He may not fit your typical image of a rich man but I assure you, that in
He has a nice heard of 80 traditional Barotse stock cattle - a breed that is well adapted to the trying environment of the flood plains in Western Zambia where I have been working with Engineers Without Borders for the past four months.
But is he really a Millionaire? A healthy cow in
But why would a millionaire pull his daughter out of grade six? Meet Mable.
While primary school in Zambia is technically free, costs do accumulate quickly and force a large percentage of students to drop out as they lack financial support. In 2004, in the western province, only 55% of children finished grade seven, 20% then entered grade eight, and then only half or 10% of those finished their grade twelve exams.
So, what's the problem? The solution simple right - sell a cow and keep Mable in school! Back in
Cattle as a bank: For many vulnerable people living in developing countries, animals are the most effective form of savings and income smoothing. Since the "modern bank" is a two day walk from his village, this traditional banking system provides security for Mable's family. They will sell a cow when needed, but only in dire straits - to avoid starvation, to prepare a proper funeral, or to help out a family member in an equally tough situation. There are a lot of competing forces to sell-off animals but Mable's dad is disciplined. This is why he has not yet depleted his best asset like many of his neighbours. Since Mable has 7 siblings all of whom would like to attend school each year... his 80 cattle could dry-up rapidly if he was too quick to sell.
Access to Markets: When I was living in
Animal Health: In these parts, there are no vets, no medicines, and essentially no health care or treatment for the animals. This results in extremely high calf mortality rates, worm infested bellies, stunted growth, oozing eyes and typically tough and unfit-to-eat meat; in other words, a complete nightmare to export or sell. The government of
Prestige: To compound all of this, our old friend prestige adds a final blow. In absence of extremely large 4x4 trucks as in used in
Through EWB, I was placed with PROFIT, a four year, $USD 400,000 private sector development program. We're working in the livestock, agricultural input supply, export crops, tourism and forestry sectors.
Our goal in the livestock sector is to address the problems above. To improve the competitiveness of the cattle industry in Zambia. This is of course just an intermediary goal to increasing wealth and security to small scale cattle farmers for families like Mable's.
Our assumption is that poor animal health is the most foundational of the problems discussed above. If addressed and if market access is also improved (as we plan to do next year) the prestige issues should solve itself rather organically.
Our strategy is to use a private sector development approach to create an affordable preventative health care system for small-scale cattle farmers.
We are doing so by working with a private vet, who prepares a HHP (heard health plan) which he sells to farmers 12 months in advance. This plan includes all important vaccinations, treatments, mineral supplements, routine procedures, and even emergency visits to ensure healthy animals.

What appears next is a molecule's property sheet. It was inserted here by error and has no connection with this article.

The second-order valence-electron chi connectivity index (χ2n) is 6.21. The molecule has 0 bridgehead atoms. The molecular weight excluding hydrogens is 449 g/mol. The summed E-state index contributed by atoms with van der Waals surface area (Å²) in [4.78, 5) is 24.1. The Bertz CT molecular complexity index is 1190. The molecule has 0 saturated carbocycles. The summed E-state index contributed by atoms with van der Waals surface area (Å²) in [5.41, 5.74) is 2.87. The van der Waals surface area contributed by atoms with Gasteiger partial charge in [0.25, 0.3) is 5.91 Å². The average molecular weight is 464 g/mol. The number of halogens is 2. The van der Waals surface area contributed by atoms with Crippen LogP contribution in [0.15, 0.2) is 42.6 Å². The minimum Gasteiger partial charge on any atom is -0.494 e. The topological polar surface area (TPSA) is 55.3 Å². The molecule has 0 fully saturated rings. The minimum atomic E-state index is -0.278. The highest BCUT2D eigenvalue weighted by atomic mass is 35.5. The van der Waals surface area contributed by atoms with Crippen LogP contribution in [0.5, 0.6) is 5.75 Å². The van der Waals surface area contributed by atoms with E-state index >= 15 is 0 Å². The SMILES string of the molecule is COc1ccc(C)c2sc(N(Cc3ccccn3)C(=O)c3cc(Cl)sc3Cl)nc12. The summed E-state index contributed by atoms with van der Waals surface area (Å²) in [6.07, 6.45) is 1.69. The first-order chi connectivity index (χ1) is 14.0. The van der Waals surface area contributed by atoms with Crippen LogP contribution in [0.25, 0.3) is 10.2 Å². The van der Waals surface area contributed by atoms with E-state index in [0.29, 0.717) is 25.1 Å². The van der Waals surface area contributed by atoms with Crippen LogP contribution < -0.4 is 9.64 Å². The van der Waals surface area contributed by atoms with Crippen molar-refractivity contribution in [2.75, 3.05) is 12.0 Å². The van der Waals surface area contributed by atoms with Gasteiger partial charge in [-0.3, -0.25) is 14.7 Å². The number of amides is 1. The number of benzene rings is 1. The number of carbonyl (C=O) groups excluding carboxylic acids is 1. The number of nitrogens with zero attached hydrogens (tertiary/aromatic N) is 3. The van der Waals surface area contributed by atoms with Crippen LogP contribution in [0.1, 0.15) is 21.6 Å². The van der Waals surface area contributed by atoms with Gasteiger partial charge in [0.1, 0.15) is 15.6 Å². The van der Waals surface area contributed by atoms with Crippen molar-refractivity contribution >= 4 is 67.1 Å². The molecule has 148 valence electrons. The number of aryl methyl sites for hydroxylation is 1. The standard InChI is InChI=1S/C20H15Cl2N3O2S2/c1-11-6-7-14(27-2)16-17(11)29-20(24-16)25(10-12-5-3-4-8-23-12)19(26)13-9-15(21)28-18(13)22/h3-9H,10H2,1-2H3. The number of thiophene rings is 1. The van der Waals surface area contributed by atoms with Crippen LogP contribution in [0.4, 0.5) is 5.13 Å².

Then, once this health plan is ready to be marketed, we work with communities to gently introduce it to them as it is quite a foreign concept. Together we also explore options for payment to make it possible. This usually means selling 1 animal to ensure the health of 20 to which there is immediate resistance. But, when you start calculating that last year alone 30 animals in the village died from prevatable illnesses, and that had they sold those 30 they could have guaranteed the health of 600, some community leaders, or "early adopters" start championing the idea and organizing groups of farmers to buy into the heard health plan.
MABLE'S GOOD NEWS:
The good news for Mable is that her father is one of these enlightened community champions - far from a monster! He has gathered five of his friends with a total of 160 animals to put on the plan and hopes to stabilize his livelihood so Mable can get back to school.
We've got a lot of work ahead of us to help mediate the contract negotiations and then to oversee the service delivery. Finally we'll take on the challenge of measuring the true benefits to the community and compare those to our projections.
It is complicated but I believe things are looking on the up-and-up for Mable and her friends and there chances for finishing school!
I'll keep you posted on how things go. I have yet to set a plan that hasn't changed, or formed an opinion that hasn't been reformed since I've arrived in Zambia! If you have any questions or ideas, please post them. I've simplified the situation and our project, so if you want more info let's talk!
I hope you have a fantastic Christmas! I'll be missing home a bunch (really) but I'm sure my first Christmas in
P.S. I also want to direct you to five cool websites:
My good friend Davin has gone BIG with his new online movie.
The Otesha Project is looking for it's 2007 bike tour team members.
Kofi Annan has said goodbye to the United Nations, read his final speech.
Think outta the box and buy someone a cool gift this year.
All the pictures from this entry can be watched in a fancy slide show.